It is over six years since we drove up to this area for the first time to look, think and dream about….what if we did leave Scotland and come here to start a guesthouse?  Now we are almost there.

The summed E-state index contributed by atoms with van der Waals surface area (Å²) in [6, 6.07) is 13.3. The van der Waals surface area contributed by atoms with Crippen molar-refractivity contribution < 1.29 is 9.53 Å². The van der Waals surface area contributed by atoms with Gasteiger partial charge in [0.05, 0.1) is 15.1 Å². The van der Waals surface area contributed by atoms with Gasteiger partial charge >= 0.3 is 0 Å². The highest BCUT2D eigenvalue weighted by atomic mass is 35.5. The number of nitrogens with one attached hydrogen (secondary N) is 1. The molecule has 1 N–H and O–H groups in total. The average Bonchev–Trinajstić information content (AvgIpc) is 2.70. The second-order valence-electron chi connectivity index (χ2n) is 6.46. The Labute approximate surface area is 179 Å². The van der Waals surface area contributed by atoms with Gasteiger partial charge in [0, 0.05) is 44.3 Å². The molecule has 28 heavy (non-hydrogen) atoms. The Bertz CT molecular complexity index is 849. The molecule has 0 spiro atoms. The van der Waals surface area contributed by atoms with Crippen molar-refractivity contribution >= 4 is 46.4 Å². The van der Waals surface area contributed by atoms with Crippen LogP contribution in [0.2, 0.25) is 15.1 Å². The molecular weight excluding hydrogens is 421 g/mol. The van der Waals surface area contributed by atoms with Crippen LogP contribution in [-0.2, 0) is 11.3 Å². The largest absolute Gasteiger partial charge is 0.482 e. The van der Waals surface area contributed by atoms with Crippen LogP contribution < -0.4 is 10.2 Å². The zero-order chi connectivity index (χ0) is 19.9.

I guess you could include F****** A in the above but the F here alludes principally to the façade, floors and other fixtures and finishes. But firstly, the finishing and the closure of yet another chapter in my working life. The teaching year in Barcelona is beginning to wind down and I have started to say my goodbyes to ‘students’ some of whom I have known since I started teaching four years ago. Goodbyes uttered on a scale starting from the very poor English, to Spanglish and through to the very good. Along the way I have inadvertently picked up some good friends, got a good insight into Spanish and Catalan life and culture and would say that it has truly been one of the most enjoyable work experiences in my somewhat chequered career. The life of the peripatetic teacher is coming to a close. For my part, the teaching was largely learnt ‘on the hoof’ and one quickly learnt that students initially knew a sight more than the teacher about grammar and its associated terminology. Ultimately, the teaching was the easy part. It has been the 70km round trip to Barcelona on each working day and the getting about the city by metro, bus or tram between classes that proved tiring. Leaving the house just after seven in the morning and returning around nine at night, with the following day’s material to be pulled together after dinner. I’m not grumbling. It has been a bag load of fun and has provided me with a reasonable income in an alien country where I can still hardly string a sentence together in the local lingo, be it Catalan or Spanish. So to one and all thank you and “Fins aviat!!”.